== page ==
1. Attention: We have put together a thread with tips and a tutorial video to help with using the new software. Please take a moment to check out the thread here: Trapshooters.com Tutorial & Help Video.
    Dismiss Notice

???'s for Release Trigger Users

Discussion in 'Shooting Related Threads' started by WindyCity, May 13, 2010.

Thread Status:
Not open for further replies.
  1. WindyCity

    WindyCity TS Member

    Joined:
    Jan 25, 2008
    Messages:
    128
    ???

    I recently went to release triggers and have been having a few issues. If you are currently using a release, would you please help answer a few questions?

    1. Do you find you need to stay in the gun longer after the trigger is released? For some reason, I found myself dismounting the gun too quickly. If I pause after I release, it seems to be better.

    2. Did your POI change? How did it change? Up or Down? Behind or In-Front?

    3. Tell me more about the "speed" of your trigger. Someone told me about setting your release trigger speed should match how you shoot. How did you determine your correct speed?

    Sorry for asking, but these are a couple of things that are bothering me.

    Thanks for the help.

    Cory
     
  2. JACK

    JACK Well-Known Member Supporting Vendor

    Joined:
    Apr 28, 2006
    Messages:
    14,713
    Location:
    NW Wisconsin
    Cory. I shoot Perazzi release conversions simply because I can always match my finger release/to eye coordination by using a faster or slower trigger. Let me tell you the "Facts" as I see the problem that you encounter.

    I shoot (gun goes off) when I get into the bird and the guns momentum carries it into the proper lead. Now if I have a trigger that is too fast, the gun goes off prior to getting into that proper lead. On the other hand if I have a trigger that is too slow, the gun goes off beyond my proper lead point.

    Let me illustrate this mechanically. The newest and easiest to adjust to trigger on the market today is the Allem "Roller Release". Their system has 4 replaceable roller parts and each gives you a faster or slower release point. And the point here is you try each of those till you get to your finger release to target image point.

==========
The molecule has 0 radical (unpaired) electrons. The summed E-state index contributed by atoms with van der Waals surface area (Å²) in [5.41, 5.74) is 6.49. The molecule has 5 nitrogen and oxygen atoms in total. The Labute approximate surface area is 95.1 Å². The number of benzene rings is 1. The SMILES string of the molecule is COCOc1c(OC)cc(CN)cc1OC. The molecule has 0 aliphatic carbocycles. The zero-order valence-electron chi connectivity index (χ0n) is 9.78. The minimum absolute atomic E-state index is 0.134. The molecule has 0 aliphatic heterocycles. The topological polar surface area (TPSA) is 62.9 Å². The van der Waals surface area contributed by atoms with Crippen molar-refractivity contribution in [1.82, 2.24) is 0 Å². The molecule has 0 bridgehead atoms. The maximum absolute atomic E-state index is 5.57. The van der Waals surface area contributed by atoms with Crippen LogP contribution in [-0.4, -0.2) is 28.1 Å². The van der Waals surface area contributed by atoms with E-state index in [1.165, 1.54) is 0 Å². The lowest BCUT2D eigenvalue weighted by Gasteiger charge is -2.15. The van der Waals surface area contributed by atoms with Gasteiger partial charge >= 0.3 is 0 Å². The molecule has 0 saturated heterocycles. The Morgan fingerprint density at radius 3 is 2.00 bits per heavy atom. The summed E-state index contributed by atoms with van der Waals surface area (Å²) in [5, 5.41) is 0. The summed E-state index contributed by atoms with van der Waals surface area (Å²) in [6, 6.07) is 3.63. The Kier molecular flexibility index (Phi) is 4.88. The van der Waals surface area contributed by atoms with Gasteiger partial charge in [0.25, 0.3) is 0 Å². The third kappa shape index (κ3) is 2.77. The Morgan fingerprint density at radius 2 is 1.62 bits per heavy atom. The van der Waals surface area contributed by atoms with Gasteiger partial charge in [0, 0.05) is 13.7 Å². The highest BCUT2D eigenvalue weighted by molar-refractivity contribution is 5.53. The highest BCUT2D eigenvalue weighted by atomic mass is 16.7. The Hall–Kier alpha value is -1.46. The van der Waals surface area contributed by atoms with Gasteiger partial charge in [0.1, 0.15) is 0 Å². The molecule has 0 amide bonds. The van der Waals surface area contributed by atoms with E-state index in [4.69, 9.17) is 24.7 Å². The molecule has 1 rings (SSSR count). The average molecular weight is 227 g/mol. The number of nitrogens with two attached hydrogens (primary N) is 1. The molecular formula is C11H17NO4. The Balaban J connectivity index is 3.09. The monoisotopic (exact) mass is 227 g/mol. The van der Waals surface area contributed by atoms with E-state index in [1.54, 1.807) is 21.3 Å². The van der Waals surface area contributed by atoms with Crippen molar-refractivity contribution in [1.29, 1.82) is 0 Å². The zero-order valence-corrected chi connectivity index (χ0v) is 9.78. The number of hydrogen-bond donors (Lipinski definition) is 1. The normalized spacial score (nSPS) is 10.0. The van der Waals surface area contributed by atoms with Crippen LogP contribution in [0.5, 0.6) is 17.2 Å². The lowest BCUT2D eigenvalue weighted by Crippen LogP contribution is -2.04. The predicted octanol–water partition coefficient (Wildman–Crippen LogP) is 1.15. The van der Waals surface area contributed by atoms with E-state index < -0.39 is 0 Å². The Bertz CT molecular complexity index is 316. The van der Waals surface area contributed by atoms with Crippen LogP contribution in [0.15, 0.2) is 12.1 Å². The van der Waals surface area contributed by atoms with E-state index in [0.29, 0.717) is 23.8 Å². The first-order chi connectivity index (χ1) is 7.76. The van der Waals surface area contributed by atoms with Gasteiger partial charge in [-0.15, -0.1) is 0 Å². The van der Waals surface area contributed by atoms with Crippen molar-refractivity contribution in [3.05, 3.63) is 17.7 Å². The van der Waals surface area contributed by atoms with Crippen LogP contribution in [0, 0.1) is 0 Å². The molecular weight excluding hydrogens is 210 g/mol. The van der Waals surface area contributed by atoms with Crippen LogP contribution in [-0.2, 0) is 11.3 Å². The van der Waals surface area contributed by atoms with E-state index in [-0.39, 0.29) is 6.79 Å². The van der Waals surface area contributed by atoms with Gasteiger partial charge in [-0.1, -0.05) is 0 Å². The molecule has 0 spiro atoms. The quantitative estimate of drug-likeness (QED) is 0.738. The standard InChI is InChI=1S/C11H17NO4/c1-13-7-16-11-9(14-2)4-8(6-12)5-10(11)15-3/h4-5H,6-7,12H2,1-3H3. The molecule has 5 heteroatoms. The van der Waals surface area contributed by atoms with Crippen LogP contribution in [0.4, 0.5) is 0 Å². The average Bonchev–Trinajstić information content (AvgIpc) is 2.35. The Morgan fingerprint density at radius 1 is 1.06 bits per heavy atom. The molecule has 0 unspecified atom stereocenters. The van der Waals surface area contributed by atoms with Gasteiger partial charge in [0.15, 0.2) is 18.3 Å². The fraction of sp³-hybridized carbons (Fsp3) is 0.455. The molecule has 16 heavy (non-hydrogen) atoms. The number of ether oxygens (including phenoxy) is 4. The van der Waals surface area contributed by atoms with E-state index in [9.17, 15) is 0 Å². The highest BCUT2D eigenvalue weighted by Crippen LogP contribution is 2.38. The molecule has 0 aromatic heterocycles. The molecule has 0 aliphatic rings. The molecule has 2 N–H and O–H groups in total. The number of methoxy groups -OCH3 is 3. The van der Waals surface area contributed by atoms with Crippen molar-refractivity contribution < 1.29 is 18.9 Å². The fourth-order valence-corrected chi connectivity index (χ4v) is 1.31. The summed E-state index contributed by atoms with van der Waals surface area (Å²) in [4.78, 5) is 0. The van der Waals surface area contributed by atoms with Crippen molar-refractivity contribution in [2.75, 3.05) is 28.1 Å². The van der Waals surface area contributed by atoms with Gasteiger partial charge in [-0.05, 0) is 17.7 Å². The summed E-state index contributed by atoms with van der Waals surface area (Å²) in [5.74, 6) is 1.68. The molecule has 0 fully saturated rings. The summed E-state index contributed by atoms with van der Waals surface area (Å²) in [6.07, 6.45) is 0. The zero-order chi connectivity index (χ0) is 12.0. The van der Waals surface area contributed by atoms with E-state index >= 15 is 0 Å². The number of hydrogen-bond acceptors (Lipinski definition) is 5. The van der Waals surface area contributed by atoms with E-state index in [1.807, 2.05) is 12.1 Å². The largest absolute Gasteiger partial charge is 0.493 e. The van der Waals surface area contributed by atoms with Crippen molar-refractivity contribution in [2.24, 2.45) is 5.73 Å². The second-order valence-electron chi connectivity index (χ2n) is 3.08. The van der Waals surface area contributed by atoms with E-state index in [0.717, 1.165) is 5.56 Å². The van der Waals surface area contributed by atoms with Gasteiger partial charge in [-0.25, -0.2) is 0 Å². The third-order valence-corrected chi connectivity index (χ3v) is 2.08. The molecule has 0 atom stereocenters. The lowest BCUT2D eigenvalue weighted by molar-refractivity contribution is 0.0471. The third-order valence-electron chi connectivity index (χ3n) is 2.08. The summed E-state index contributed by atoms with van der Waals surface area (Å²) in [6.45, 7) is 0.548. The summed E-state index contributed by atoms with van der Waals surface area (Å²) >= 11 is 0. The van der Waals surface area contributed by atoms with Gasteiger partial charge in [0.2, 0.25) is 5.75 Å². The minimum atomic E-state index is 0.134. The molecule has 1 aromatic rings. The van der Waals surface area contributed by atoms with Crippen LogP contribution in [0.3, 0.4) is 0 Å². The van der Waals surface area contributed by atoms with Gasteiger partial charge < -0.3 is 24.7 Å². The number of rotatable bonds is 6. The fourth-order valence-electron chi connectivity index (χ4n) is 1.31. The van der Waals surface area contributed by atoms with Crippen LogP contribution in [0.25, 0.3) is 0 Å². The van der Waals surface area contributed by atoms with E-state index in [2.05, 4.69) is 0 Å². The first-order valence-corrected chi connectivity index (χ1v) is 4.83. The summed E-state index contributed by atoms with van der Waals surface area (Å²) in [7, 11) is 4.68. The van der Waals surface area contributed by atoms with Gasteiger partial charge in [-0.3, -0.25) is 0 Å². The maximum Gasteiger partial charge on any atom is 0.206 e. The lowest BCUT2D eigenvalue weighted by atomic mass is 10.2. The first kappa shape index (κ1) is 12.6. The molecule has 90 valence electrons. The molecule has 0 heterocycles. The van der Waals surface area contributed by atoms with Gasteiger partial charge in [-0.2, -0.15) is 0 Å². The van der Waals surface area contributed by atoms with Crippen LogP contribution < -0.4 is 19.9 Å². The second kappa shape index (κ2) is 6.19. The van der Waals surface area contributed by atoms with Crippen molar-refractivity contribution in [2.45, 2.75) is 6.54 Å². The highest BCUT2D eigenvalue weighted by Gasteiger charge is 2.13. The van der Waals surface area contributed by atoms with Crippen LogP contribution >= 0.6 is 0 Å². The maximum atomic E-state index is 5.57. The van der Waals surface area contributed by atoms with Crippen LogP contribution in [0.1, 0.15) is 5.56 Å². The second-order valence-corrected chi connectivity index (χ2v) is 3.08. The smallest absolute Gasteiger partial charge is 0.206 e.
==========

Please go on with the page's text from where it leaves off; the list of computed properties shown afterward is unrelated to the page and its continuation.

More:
So, as you describe the problem, the trigger you have is too slow because you are waiting for the gun to go off.

    Kerry Allor makes an excellent trigger and his are usually on the quicker side. He describes the sensation you are experiencing as "duration". Meaning that the trigger has a hesitation of milliseconds after to the time your brain says shoot and the gun actually going off.

    Precision triggers are known for their common set to let off point. That is 80 ounces of set to 32 ounces of let off. However Phil Kiner would prefer you have a 80 to 27 ounce let off. This illustrates how a trigger can be slower or faster.

    I shoot with All-American Jerry Demulling a few times during the season and a good apart of the winter. And I describe his shooting style as when he gets to the bird he pulls the trigger. Now if he were shooting release the same timing would need to be in place or he would miss a lot of targets due to timing difference just as you describe your dilemma.

    The good news is that it takes 5000 targets to adjust to the new release. The bad news is that it takes 5000 targets to adjust to the new release.

    OK. That is how I see it. Feel free to buzz me up anytime to talk releases. I do not claim to know more than others but I do claim to know why some experience this slowness or quick shoot phenomena. My day phone is 715-262-8556 days.

    Let me finish this by saying that it is easiest to adapt to the timing of your first release. After you adapt to your first release any change you make you will either love the trigger because it is the same timing, or hate it because it is faster or slower.

    So, what ever you do, learn a good trigger to begin with and not some "it's a release isn't it?" type trigger.

    A last illustration is 1100 triggers. Boy, some are really fast and many are really slow. Timney are often faster because of beefier springs than Spears and the like.

    Again, I entertain you to call and discuss this anytime I am by my phone during the week

    Jack.

    One last point.

    A heavier bbl will make the release seem quicker. Conversely a lighter bbl will make the release seem slower.
    Simply because you get into your target breaking zone faster or slower.

    I shoot a relatively fast trigger combined with a lighter bbl. And I use lead tennis racquet tape on the bbl (as a weighting mechanism) to fine tune the timing. And once I get the timing in place, I then go about shooting my 5000 targets.
     
  3. Dickgshot

    Dickgshot Well-Known Member

    Joined:
    Jan 29, 1998
    Messages:
    3,676
    MIA gave an excellent disertation on release triggers -MIA,you usually do -but he missed the first question. You feel like you are dismounting the gun because as you release your trigger finger, you are also releasing the other four fingers as well. Your grip lets loose of the gun, and the recoil and momentum pull it away from your face and shoulder, so it feels like you are dismounting early .This is a common problem with release trigger shooters.